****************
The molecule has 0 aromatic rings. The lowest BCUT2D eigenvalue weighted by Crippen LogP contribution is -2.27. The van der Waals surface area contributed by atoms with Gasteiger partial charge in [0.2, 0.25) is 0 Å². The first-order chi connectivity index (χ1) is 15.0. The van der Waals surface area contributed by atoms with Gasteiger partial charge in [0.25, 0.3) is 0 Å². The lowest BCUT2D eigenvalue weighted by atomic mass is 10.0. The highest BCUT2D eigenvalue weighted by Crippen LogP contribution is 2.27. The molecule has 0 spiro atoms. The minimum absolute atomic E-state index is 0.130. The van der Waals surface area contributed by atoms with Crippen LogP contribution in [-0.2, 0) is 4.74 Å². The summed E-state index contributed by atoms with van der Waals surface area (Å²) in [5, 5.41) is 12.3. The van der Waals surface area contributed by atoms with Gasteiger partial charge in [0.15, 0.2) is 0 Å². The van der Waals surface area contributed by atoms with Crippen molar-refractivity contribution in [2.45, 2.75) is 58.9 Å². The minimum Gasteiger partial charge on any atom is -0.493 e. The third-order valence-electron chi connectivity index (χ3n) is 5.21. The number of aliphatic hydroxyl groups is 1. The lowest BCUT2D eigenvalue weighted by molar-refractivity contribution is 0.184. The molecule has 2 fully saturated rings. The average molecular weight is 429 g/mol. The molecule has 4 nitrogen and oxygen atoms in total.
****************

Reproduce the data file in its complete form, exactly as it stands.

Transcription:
The molecule has 0 aromatic rings. The lowest BCUT2D eigenvalue weighted by Crippen LogP contribution is -2.27. The van der Waals surface area contributed by atoms with Gasteiger partial charge in [0.2, 0.25) is 0 Å². The first-order chi connectivity index (χ1) is 15.0. The van der Waals surface area contributed by atoms with Gasteiger partial charge in [0.25, 0.3) is 0 Å². The lowest BCUT2D eigenvalue weighted by atomic mass is 10.0. The highest BCUT2D eigenvalue weighted by Crippen LogP contribution is 2.27. The molecule has 0 spiro atoms. The minimum absolute atomic E-state index is 0.130. The van der Waals surface area contributed by atoms with Crippen LogP contribution in [-0.2, 0) is 4.74 Å². The summed E-state index contributed by atoms with van der Waals surface area (Å²) in [5, 5.41) is 12.3. The van der Waals surface area contributed by atoms with Gasteiger partial charge in [0.15, 0.2) is 0 Å². The van der Waals surface area contributed by atoms with Crippen molar-refractivity contribution in [2.45, 2.75) is 58.9 Å². The minimum Gasteiger partial charge on any atom is -0.493 e. The third-order valence-electron chi connectivity index (χ3n) is 5.21. The number of aliphatic hydroxyl groups is 1. The lowest BCUT2D eigenvalue weighted by molar-refractivity contribution is 0.184. The molecule has 2 fully saturated rings. The average molecular weight is 429 g/mol. The molecule has 4 nitrogen and oxygen atoms in total.